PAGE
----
above their normal levels, must be attributed

almost entirely to Getty taking market share from other stock photo sellers.

In his conference call with investors Jonathan Klein said, "We are continuing to take

market share from the vast bulk of the mom and pop companies, as well as to continue to

beat the Corbis brands in the market. The competive environment is wholly favorable to

Getty images. We have always beaten those brands (the ones recently acquired by Corbis)

in the market and the fact that they are

now owned by another company makes absolutely no difference in the day to day battle for

sales which year after year we continue to win."

Breakdown of Revenue

As we noted earlier Getty does not break down revenue by brand, but it is helpful for

photographers to have some idea of what the brands with which they are involved are

generating and how they contribute to the whole company. Based on information Getty

provided in

the press release and the conference call, and other information I have obtained over the

past few months I have made the following approximations of 1st quarter 2000 revenue.

  Agency  

Dollars in Millions  

Stone  

35.0  

PhotoDisc  

23.5  

Allsport  

6.5  

Hulton Getty (Archive)  

5.2  

EyeWire (Artville)  

3.5  

Liaison  

2.0  

Newsmakers  

.5  

Art.com (American Royal Arts)  

4.0  

TIB Footage  

6.8  

Energy  

2.0  

TIB Stills  

12.1  

VCG  

3.l7  

The following indicates the respective share I believe each brand contributed to the

e-commerce revenues of $31.5 million.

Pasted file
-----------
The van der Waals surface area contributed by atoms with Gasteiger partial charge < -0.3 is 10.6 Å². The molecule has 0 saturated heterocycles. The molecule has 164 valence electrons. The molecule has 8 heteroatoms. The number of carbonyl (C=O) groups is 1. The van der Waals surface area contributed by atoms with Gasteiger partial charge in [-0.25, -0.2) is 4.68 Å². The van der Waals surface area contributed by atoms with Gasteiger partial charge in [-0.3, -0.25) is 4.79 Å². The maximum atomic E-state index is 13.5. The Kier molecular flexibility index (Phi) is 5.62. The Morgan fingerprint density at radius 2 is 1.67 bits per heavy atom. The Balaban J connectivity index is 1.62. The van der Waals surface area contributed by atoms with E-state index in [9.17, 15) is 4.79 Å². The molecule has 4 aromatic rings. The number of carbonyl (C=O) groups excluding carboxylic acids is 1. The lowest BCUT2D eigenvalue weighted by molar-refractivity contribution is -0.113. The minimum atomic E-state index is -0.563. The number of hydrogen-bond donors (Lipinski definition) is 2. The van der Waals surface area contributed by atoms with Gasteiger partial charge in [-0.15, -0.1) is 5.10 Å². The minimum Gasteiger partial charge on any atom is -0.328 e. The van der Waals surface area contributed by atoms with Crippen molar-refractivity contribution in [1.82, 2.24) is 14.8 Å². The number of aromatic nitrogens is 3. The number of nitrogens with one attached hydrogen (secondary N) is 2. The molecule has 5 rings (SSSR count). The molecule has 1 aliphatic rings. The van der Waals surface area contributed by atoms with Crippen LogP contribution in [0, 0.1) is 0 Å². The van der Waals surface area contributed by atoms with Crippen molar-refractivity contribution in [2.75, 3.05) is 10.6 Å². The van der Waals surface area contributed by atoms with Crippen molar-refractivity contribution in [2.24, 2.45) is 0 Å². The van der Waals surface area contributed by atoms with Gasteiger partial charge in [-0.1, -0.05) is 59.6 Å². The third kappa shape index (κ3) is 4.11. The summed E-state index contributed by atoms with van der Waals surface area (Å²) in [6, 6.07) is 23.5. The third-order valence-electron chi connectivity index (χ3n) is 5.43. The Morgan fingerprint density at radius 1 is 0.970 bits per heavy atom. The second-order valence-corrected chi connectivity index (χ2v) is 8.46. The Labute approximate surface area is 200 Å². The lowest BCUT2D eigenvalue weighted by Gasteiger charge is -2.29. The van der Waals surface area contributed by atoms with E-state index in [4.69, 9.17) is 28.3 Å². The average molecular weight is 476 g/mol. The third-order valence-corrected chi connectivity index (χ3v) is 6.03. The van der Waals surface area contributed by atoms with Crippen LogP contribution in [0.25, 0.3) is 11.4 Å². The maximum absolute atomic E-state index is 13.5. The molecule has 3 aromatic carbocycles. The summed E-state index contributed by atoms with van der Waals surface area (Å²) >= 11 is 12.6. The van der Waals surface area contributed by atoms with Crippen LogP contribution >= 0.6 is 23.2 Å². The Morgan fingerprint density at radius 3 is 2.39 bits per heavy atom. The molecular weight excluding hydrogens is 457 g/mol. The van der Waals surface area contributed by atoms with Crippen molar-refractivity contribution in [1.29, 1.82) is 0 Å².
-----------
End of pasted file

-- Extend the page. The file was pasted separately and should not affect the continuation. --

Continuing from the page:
Agency  

Dollars in Millions  

Stone  

12.0  

PhotoDisc

11.0

EyeWire

2.3

Allsport

2.2

Art.com

4.0

Other Information

Klein said that 20% of the business is coming from new customers. About half of the

registered user have not used the brands previously.

Getty will be launching a system - probably in the 4th quarter - to handle digital asset

management for others who want to move images on the internet. This is a major business

for PictureQuest, and evidentially Getty intends to move into that market. Klein pointed

out that many of their press customers

want assistance in moving image files, and in marketing some of the images they produce.

According to Klein they will have a system where images can be uploaded within ten or

fifteen minutes of shooting. The schedule is to roll out the system for a few customers

in time for the Olympics, and make it fully available in the 4th quarter.

Getty has 47.6 million shares outstanding and had a basic loss per share for the quarter

of $.46. (The loss per share excludes integration and restructuring costs, debt

conversion expenses and extraordinary items.) The stock market seemed to ignore Getty's

great revenue story. The stock price went down 10% to 29 3/16th on the day of the

announcement.


Story 315

AGENCY IMAGES SCANNED


June 14, 2000 - In early 2000 StockAgencies.com conducted a phone and fax survey of 379 U.S. based stock

photo agencies and asked, "How many photographs does your agency have scanned and keyworded

for CD or web catalogs?"

Seventy three agencies (19% of the total queried) reported that they have a total of

15,153,883 photos scanned and keyworded. Very few agencies chose not to respond.

Six agencies reported 1 million or more images scanned. When these largest agencies were

excluded, the 67 remaining agencies had a total of 3,853,883 scanned and keyworded for an

average of 57,521 photos per agency.